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Samguk yusa (Memorabilia of the Three Kingdoms)
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Classification National Treasure
Name of Cultural Properties Samguk yusa (Memorabilia of the Three Kingdoms)
Quantity 5 Volumes of 2 Books
Designated Date 2003.04.14
Age King Jungjong of Joseon Period
Address Seoul National University Kyujanggak Institute for Korean Studies, #103, 1, Gwanak-ro, Gwanak-gu, Seoul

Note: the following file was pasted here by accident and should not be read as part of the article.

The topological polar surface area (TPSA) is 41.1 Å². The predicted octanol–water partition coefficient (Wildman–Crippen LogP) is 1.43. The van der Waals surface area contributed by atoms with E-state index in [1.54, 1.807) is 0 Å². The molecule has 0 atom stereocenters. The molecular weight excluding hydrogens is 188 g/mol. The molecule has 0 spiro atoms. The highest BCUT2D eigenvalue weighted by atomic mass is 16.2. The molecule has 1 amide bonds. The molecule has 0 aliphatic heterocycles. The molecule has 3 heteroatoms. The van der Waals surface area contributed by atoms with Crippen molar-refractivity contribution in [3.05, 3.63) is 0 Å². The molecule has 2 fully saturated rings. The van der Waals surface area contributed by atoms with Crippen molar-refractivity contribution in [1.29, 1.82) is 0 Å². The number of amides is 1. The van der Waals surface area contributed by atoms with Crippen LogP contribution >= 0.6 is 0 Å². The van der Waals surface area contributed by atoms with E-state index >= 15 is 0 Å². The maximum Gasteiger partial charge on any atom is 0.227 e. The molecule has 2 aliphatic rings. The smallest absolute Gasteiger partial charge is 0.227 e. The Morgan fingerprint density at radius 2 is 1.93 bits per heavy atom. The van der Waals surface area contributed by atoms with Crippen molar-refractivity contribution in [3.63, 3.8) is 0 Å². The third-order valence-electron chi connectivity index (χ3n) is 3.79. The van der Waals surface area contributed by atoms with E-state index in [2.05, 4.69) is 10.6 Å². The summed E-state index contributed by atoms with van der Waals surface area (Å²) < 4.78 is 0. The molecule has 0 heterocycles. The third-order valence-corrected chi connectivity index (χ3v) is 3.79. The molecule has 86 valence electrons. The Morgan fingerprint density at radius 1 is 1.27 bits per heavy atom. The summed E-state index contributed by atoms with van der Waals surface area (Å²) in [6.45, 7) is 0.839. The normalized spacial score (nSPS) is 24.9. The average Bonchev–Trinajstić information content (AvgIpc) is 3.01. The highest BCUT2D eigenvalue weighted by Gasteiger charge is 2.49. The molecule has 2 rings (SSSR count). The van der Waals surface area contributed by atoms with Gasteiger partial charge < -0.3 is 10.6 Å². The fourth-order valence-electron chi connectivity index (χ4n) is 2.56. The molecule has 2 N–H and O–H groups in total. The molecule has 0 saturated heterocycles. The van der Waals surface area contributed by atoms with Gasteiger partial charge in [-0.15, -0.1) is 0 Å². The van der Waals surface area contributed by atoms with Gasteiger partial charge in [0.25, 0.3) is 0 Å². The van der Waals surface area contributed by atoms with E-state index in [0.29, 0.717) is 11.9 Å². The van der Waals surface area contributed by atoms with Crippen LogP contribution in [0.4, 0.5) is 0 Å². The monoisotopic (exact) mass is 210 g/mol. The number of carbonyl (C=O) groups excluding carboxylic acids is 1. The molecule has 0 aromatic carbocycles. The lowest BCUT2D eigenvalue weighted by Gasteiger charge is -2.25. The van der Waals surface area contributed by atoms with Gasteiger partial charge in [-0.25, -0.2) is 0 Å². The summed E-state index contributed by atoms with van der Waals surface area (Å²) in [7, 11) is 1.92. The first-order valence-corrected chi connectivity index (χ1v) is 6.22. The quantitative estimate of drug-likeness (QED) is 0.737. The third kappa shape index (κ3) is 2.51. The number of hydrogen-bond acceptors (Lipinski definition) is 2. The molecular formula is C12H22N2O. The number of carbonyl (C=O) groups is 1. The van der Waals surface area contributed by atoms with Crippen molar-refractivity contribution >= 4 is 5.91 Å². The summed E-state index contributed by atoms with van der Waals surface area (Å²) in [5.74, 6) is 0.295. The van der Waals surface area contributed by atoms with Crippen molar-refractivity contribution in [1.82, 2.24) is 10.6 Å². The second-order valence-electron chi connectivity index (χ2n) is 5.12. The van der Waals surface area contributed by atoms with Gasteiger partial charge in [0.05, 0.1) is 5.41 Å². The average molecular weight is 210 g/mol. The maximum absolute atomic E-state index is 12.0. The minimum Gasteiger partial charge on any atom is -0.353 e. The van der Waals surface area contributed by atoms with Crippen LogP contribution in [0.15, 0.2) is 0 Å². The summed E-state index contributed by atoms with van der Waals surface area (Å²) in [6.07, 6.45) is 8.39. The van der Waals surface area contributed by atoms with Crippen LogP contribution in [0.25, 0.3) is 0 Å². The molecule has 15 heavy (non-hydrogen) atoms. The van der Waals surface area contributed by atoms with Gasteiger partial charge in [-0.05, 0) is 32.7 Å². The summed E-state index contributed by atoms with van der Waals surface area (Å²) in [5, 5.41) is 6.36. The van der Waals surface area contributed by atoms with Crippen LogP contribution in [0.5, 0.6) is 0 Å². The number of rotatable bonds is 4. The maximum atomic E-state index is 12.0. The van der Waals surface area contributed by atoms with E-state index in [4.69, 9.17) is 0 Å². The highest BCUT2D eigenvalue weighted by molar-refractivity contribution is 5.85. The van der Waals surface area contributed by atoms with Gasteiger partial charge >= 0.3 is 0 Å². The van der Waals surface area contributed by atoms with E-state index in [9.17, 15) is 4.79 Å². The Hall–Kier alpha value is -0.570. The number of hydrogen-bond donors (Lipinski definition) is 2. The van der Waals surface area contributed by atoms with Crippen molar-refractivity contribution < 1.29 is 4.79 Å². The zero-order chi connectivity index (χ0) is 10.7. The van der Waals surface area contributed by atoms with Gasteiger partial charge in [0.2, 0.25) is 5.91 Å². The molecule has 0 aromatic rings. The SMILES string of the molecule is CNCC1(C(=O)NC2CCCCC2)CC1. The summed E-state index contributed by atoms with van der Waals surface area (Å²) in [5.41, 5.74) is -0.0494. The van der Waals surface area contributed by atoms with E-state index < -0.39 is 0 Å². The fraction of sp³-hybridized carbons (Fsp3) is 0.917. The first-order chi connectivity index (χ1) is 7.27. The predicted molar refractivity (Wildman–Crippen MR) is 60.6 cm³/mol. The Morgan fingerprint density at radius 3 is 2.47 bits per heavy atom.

Samguk yusa is a historical record compiled by the Buddhist monk Il Yeon in 1281 (the 7th year of King Chungnyeol of Goryeo). It is composed of five books in two volumes, and the contents consist of nine separate parts: Wangnyeok, Gii, Heungbyeop, Tapsang, Uihae, Sinju, Gamtong, Pieun, and Hyoseon. Wangnyeok is a brief chronology of the Three Kingdoms, Garakguk, Later Goguryeo and Later baekje. Gii covers the history from Gojoseon to the late Three Kingdoms Period. The opening of the Gii part presents an introductory comment to describe why it was written. Heungbeop deals with the rise of Buddhism in the Three Kingdoms, while Tapsang covers pagodas and Buddhist images. Uihae provides anecdotes of renowned monks from the Silla period. Sinju tells the story about miracles done by esoteric Buddhism during the Silla period. Gamtong is about tales of devotion, and Pieun portrays legends of reclusive heroes. Lastly, Hyoseon contains folktales of filial piety and Buddhist virtues. Samguk yusa is considered to be an extremely important cultural heritage representing ancient Korean history, geography, literature, religion, language, folklore, art, archeology, etc. First, the book often cites ancient literary works about history, Buddhism and legends, most of which are not presently extant. Second, it presents a rare source for the study of ancient Korean language systems, particularly, 14 pieces of hyangga (old Korean folk songs) are essential in studying classical Korean literature. Third, the book also provides a wealth of information regarding Buddhist art, the mainstream in ancient Korean art history. The Tapsang part, in particular, which mainly focuses on the founding of pagodas, Buddhist images and temples, is an essential source for the study of various remains and relics of both historical and archeological value. Last but not least, the book contains a wide range of records about young soldiers of the Silla Period, which are more religious and poetical than those written in Samguk sagi. This is the only book that has no missing pages among the Samguk yusa books published in Gyeongju in 1512 (the 7th year of King Jungjong), the edition most widely used by academic scholars. This also is thought to be the earliest edition.